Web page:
Whichever form you go for, retinol has been shown to offer help with everything from fine lines and wrinkles to acne, hyperpigmentation, skin firmness and skin texture. You’ll normally see results in three months, but take a look at our guide to *exactly* how long it takes to see results with retinol here.
How to apply retinol
Despite being a hero ingredient, retinol can also be a little tricky to start using. Side effects for the first few weeks can include redness, dry skin and irritation (AKA ‘the retinol uglies’). That’s why how you apply it really matters.
Follow the experts’ advice below for flawless retinol application to improve your results.
Step 1: Cleanse your skin
“You should incorporate retinol in the routine following cleansing,” says Dr Meder. Use a cleanser to thoroughly clean the skin and prime it for retinol.
In the evenings, do a double cleanse – which literally means to cleanse twice – so that every trace of makeup, SPF and bacteria from the day is removed so that your retinol can work to its full potential.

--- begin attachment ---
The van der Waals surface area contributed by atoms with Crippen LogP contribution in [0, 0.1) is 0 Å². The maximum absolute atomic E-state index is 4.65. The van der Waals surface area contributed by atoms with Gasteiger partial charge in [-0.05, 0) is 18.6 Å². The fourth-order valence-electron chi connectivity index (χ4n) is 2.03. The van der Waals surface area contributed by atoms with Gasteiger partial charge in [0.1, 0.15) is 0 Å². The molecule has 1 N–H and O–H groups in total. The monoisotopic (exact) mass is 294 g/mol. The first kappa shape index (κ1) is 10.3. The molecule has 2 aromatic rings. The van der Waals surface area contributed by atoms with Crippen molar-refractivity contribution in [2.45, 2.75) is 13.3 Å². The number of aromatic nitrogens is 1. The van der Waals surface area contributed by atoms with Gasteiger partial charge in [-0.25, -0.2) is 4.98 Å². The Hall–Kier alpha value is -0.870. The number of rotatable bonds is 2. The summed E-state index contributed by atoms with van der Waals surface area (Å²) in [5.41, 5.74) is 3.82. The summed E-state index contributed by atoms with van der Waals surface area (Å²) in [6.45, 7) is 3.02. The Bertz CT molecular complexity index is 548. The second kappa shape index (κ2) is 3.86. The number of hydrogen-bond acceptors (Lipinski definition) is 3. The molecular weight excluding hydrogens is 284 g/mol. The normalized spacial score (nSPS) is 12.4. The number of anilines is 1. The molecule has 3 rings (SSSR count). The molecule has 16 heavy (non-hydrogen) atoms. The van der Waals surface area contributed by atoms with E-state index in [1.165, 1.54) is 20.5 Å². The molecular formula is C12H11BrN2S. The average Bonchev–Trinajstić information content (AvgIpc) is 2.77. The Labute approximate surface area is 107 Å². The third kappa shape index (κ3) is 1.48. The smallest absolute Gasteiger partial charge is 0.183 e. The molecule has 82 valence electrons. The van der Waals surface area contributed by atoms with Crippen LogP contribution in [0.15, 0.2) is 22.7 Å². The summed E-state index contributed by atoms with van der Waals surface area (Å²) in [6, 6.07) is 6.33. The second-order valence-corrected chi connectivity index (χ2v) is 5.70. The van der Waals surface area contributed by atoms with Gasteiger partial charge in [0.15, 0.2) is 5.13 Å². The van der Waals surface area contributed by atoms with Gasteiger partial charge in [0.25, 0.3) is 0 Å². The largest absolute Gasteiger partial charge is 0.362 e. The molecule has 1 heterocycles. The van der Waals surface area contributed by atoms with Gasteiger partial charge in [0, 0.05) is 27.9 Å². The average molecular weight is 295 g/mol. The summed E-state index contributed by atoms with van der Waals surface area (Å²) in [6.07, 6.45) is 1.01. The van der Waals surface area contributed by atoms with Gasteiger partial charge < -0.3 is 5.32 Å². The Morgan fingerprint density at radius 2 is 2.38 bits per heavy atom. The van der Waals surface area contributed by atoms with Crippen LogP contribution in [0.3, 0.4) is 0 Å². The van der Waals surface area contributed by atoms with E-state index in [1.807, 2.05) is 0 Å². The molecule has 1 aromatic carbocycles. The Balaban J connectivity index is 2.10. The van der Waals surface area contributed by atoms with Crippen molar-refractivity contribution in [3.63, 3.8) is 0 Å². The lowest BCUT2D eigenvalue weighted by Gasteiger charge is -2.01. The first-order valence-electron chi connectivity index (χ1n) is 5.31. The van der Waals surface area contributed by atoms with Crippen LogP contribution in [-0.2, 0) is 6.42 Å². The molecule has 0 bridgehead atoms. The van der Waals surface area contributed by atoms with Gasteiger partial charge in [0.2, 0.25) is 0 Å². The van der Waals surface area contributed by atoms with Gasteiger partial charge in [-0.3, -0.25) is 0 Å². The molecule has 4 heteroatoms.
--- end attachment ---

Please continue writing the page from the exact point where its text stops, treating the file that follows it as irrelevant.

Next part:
Step 2: Dry your face
Pat your skin, don’t rub, and wait for it to dry completely before the next step, according to the experts.
Should you put retinol on wet or dry skin?
It’s not widely known but it’s important to make sure your skin is *completely* dry before you apply retinol. “If the skin is damp, retinol absorbs deeper and faster and causes more irritation and side effects,” explains Dr Meder.
And it’s not just drying your face after cleansing you need to worry about. According to Dr Meder, you’ll want to avoid any toners or serums before using retinol too. “Please, don’t apply retinol-based products on wet skin after applying toner or water-based serum if you want to avoid side effects,” she explains.